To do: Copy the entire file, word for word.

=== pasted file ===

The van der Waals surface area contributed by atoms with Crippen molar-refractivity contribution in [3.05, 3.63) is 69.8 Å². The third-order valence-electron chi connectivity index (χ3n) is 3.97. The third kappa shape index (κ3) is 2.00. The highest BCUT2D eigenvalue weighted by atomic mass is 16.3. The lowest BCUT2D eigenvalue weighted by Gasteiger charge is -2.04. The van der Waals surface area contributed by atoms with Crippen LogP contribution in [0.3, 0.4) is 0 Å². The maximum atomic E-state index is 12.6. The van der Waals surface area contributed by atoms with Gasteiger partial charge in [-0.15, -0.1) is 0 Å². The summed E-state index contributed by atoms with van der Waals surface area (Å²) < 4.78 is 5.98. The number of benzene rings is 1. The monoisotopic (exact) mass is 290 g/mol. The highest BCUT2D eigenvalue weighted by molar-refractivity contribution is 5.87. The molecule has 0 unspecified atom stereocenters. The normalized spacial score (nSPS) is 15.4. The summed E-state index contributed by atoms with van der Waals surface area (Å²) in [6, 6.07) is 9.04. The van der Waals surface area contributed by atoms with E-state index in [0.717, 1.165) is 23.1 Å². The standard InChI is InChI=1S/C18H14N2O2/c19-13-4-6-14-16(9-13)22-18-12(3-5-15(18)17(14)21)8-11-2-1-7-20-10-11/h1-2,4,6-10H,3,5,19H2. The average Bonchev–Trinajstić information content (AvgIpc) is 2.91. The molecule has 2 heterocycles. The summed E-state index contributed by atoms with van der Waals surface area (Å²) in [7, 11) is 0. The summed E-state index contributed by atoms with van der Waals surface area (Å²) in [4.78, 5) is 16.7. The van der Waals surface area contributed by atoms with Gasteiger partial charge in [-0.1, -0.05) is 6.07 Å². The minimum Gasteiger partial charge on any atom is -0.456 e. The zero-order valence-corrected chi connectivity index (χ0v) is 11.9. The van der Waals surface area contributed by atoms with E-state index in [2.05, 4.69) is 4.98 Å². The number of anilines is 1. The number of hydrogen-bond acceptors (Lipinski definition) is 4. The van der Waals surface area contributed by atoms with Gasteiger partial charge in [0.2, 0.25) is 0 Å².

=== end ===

The van der Waals surface area contributed by atoms with Crippen molar-refractivity contribution in [3.05, 3.63) is 69.8 Å². The third-order valence-electron chi connectivity index (χ3n) is 3.97. The third kappa shape index (κ3) is 2.00. The highest BCUT2D eigenvalue weighted by atomic mass is 16.3. The lowest BCUT2D eigenvalue weighted by Gasteiger charge is -2.04. The van der Waals surface area contributed by atoms with Crippen LogP contribution in [0.3, 0.4) is 0 Å². The maximum atomic E-state index is 12.6. The van der Waals surface area contributed by atoms with Gasteiger partial charge in [-0.15, -0.1) is 0 Å². The summed E-state index contributed by atoms with van der Waals surface area (Å²) < 4.78 is 5.98. The number of benzene rings is 1. The monoisotopic (exact) mass is 290 g/mol. The highest BCUT2D eigenvalue weighted by molar-refractivity contribution is 5.87. The molecule has 0 unspecified atom stereocenters. The normalized spacial score (nSPS) is 15.4. The summed E-state index contributed by atoms with van der Waals surface area (Å²) in [6, 6.07) is 9.04. The van der Waals surface area contributed by atoms with E-state index in [0.717, 1.165) is 23.1 Å². The standard InChI is InChI=1S/C18H14N2O2/c19-13-4-6-14-16(9-13)22-18-12(3-5-15(18)17(14)21)8-11-2-1-7-20-10-11/h1-2,4,6-10H,3,5,19H2. The average Bonchev–Trinajstić information content (AvgIpc) is 2.91. The molecule has 2 heterocycles. The summed E-state index contributed by atoms with van der Waals surface area (Å²) in [7, 11) is 0. The summed E-state index contributed by atoms with van der Waals surface area (Å²) in [4.78, 5) is 16.7. The van der Waals surface area contributed by atoms with Gasteiger partial charge in [-0.1, -0.05) is 6.07 Å². The minimum Gasteiger partial charge on any atom is -0.456 e. The zero-order valence-corrected chi connectivity index (χ0v) is 11.9. The van der Waals surface area contributed by atoms with E-state index in [2.05, 4.69) is 4.98 Å². The number of anilines is 1. The number of hydrogen-bond acceptors (Lipinski definition) is 4. The van der Waals surface area contributed by atoms with Gasteiger partial charge in [0.2, 0.25) is 0 Å².